Monday, June 29, 2009
The Decision was 5-4, with the usual alignment. Justice Ginsberg's dissent is especially powerful, smacking the Right-Wingers with her comment that it is "understandable" why the White firefighters would appeal to "this Court".
The "Supremacist" Wing of The Court has deftly severed the principles of "intentional discrimination" from "disparate impact" meaning that it is now not enough to demonstrate the second, one also has to prove the first. Now a nod and a wink will suffice among a clique and if that clique carefully monitors the overt behavior of their group and take no documentable action, they can exclude others on the basis of race, sex, national origin or religion. The Bush Supreme Court Rules.
Here is my personal take on this case.
I was an emergency forest firefighter (so-called EFF) in my youth. Because I am Native American, I was sometimes placed with the Native Alaskan crews. The best firefighters I ever worked with was a hot shot crew from the Yukon Village of Stevens Village brought in to make fire breaks during the "Big Denver" fire in Manley Hot Springs in 1968. The Stevens crew was tough, smart, well-organized and had excellent leadership. The fire was so named because the leadership came out of Denver. This fire was of historic proportions and BLM brought their best and their brightest to Alaska to manage the command and control. It so happened that there was a group of professional firefighters out of Boise Idaho who rapidly assumed a lead role in fire management on the ground.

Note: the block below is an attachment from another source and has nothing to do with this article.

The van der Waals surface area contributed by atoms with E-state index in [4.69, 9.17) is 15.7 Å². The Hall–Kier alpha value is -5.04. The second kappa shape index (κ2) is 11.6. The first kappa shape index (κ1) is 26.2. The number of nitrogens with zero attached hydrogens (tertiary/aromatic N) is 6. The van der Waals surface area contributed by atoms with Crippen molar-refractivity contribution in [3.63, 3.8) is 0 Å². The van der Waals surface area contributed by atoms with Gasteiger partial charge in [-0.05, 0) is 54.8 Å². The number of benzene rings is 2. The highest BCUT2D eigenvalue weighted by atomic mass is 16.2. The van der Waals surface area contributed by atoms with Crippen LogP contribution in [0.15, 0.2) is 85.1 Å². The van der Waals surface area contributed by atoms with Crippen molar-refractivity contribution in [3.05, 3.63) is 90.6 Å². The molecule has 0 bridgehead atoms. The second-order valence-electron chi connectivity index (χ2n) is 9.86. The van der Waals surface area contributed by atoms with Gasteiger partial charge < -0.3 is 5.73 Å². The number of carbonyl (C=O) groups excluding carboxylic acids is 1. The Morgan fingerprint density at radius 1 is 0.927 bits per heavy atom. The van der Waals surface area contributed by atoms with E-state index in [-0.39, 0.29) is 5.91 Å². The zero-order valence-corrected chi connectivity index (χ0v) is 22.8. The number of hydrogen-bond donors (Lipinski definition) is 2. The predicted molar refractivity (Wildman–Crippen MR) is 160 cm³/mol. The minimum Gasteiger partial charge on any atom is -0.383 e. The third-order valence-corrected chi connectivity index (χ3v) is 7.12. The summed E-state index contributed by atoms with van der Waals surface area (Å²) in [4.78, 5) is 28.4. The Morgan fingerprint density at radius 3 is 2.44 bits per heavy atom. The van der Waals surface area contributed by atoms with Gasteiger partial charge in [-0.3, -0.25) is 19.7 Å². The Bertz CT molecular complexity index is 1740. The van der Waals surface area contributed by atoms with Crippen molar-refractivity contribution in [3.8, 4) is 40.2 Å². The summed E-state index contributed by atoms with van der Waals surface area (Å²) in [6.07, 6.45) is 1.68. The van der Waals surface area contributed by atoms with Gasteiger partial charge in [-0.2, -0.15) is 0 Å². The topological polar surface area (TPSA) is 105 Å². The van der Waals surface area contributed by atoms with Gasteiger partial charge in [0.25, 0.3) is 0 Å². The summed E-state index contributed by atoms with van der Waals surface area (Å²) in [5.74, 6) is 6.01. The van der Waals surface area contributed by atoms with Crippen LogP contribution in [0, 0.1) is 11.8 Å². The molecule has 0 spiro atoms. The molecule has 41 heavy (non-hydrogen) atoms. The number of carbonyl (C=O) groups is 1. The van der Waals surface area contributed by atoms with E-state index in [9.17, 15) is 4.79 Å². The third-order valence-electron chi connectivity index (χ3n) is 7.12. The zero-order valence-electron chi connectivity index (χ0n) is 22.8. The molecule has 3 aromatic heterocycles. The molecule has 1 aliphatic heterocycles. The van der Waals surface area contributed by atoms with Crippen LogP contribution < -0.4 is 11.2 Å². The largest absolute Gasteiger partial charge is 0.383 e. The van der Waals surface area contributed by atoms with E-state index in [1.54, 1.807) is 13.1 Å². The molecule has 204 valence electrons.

After the initial few days, I was transferred to another crew to deal with maintaining fire breaks. This crew was called the "Hippy" crew and was much more laid back and to my liking. Nevertheless, I was in a good position to observe what was going on. The blond, blue-eyed college guys from Denver and the blond, blue-eyed college guys from Boise shared a culture that excluded the Native Alaskans--and the "hippies" for that matter, but less so. The White Guys from Boise and Denver got the best rations, the best equipment, rode around in the chopper, and got radios. The "Indian Crew" got the crappiest details, the worst equipment and C-Rations instead of the fresh-paks of food that was flown in.
Now suppose there was an opening for a "pro-Crew" to travel with the Denver Chiefs. From every practical standpoint, the Stevens Village crew would be the best choice. But the Denver guys and the Boise guys are so tight...and the Indians are so....different. What could they do?